The total drop height of the fall is divided between its two main drops and the smaller drops below, with the first reaching a height of 29 meters (95 feet) and the second reaching 25 meters (82 feet).
The upcoming series of smaller falls and rapids are no more than 10 meters (32 feet) high each, with everything together reaching 118 meters (387 feet) within a distance of nearly 400 meters (1,312 feet).
Although the amount of water is not much, the height of the falls makes it a stunning attraction along the Nordkalott Trail.
23. Lemmenjoki National Park
The biggest national park in Finland is none other than Lemmenjoki National Park, with a landmass of 2,850 square kilometers (1,100 square miles).
It is located in Lapland and is the heart of the Sami people’s indigenous space. The river Lemmenjoki leads into the National Park and can be explored via river cruise.
There is an abundance of trails to consider hiking, including the Lemmenjoki Nature Trail, which is an easy circle trail of only two hours for 4.5 kilometers (2.7 miles), or the Lemmenjoki Gold Trail, another circle trail of 25 kilometers (15.5 miles) that you can explore over an exciting few days.
Cimb the various fells sculpted along the landscape, with some rising to over 500 meters (1,640 feet) above sea level, or the Vipustunturi and Maarestatunturi fells formed and contoured by the prominent river of the same name.
There are a variety of rare Arctic flora and fauna in the park’s wilderness, as well as wolverines.
Explore the 18th-century star-shaped sea fortress called Suomenlinna that once served as a defensive realm against the Russian and Swedish empires.
This attraction in Helsinki maintains its centuries-old artillery and the impressive defensive walls that link and expand over a series of six islands.
Throughout its existence, the fortress also served as a harbor and garrison, and the rest of the area was converted for civilian purposes, housing, and businesses.
The attraction is only a short ferry ride from the big city and has everything from cannons and underground tunnels to supermarkets, cafes, and restaurants overlooking the sea.
There are plenty of scenic walkways along its walls, a distinctive church with a beacon and lighthouse, and the bunkers of Kustaanmiekka.
The blue trail will lead you along the prevalent military sights and history of the fortress and ultimately lead you to the shipyard of Viaporin Telakka.
In central Finland, along the Bay of Bothnia, where the Oulujoki River meets, is the waterfront city of Oulu. The natural environment includes the typical Finnish nature of everything from swamps to forests.
The Virpiniemi recreational area is right on the bay with a sports center including summer trails and winter ski tracks, charming beaches, golf courses, stunning scenery, and recreational activities on the sea as well.
There is even a camping area in Rantasara for those seeking an intimate connection with Oulu’s nature! For local food, delicacies, and specialty shops, Kauppatori is an excellent place near the heart of the city to explore.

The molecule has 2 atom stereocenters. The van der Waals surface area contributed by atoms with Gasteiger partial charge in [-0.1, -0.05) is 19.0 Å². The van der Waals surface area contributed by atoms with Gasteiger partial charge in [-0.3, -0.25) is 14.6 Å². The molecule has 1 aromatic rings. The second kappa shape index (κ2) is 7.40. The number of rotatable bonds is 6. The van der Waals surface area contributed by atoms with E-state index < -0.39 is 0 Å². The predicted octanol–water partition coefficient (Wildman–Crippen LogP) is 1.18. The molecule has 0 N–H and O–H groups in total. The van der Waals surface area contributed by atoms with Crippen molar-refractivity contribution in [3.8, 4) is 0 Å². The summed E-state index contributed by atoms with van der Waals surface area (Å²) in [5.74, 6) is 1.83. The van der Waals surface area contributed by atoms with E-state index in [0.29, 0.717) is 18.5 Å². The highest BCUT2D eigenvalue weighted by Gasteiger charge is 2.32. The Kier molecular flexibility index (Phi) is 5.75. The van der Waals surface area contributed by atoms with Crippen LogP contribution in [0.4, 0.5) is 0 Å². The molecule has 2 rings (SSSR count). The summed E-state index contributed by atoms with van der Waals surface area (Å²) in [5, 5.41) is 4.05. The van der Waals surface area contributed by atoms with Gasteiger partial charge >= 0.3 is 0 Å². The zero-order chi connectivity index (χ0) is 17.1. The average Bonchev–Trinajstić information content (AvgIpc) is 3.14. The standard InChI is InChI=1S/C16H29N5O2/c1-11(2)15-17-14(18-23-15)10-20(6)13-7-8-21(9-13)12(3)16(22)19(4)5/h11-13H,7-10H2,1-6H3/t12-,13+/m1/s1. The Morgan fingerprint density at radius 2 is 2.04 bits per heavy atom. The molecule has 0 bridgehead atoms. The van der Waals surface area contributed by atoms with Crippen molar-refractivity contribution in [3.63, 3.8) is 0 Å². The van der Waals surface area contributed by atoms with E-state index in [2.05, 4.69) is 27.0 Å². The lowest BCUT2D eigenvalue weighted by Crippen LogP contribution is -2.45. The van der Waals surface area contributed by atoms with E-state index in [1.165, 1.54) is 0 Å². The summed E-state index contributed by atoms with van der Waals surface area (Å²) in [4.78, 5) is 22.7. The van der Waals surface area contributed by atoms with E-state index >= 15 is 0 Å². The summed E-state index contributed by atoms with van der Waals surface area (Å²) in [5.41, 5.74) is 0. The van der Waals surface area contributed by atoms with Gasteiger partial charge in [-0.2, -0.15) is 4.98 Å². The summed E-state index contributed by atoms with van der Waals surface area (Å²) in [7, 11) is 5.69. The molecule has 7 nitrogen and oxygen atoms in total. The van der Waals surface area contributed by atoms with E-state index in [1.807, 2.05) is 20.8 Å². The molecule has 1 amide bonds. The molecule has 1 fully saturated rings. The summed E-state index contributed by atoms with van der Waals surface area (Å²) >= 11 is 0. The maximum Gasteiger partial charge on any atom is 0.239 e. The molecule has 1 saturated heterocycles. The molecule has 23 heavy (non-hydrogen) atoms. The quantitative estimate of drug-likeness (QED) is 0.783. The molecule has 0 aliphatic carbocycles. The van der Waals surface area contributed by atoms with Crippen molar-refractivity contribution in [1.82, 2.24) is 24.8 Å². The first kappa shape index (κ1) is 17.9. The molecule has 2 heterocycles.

The city’s cultural history can be seen at the Ostrobothnia Museum, and local and regional artwork can be admired at the Oulu Museum of Art.
For 3D films and interactive exhibits in a large cinema, there is the Tietomaa Science Center, and for popular shopping, Rotuaari is the go-to.
One of the best holiday destinations in Finland for skiing is Kuusamo. The region is particularly known for Ruka Ski Resort, which is one of the largest in the nation and has international standing.
The resort hosts a multitude of Nordic skiing competitions, ski-jumping competitions, and cross-country skiing competitions.
The marvelous unspoiled landscapes are attractions in their own right. Water from the Gulf of Bothnia, the Barents Sea, and the Baltic flows in five different directions throughout the region.
There are thousands of canyons and forests full of rivers, lakes, and rapids, most of which are unspoiled and untouched.
You’ll find rare flora, fauna, and animal species in the wilderness, such as wolverines, and near the Russian border, you’ll find the 270 kilometers (168 miles) of Kuusamo’s Oulanka National Park.
Explore the open-air Museum of Kuusamo, the Kuusamo Church, and Kuusamo Hall to see the historic architecture and culture of the local population.
Additional Kuusamo Travel Guides:
Did we miss any of the best places to visit in Finland? Let us know your favorite towns and cities in Finland in the comments. Thanks!
Places to Visit in Finland (On a Map!)
More Finland Travel Guides
- Things to do in Helsinki
- Things to do in Rovaniemi
- Things to do in Tampere
- Things to do in Lahti
- Things to do in Kuusamo
- Finnish Lakeland villages
- Where to go in Finland in winter
- Renting a car in Finland
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Megan is a travel blogger and writer with a background in digital marketing. Originally from Richmond, VA, she now splits her time between Frankfurt, Germany and Arctic Finland after also living in Norway, Armenia, and Kazakhstan. She has a passion for winter travel, as well as the Nordic countries, but you can also find her eating her way through Italy, perusing perfume stores in Paris, or taking road trips through the USA. Megan has written for or been featured by National Geographic, Forbes, Lonely Planet, the New York Times, and more. She co-authored Fodor’s Travel ‘Essential Norway’ and has visited 45 US states and 100+ countries.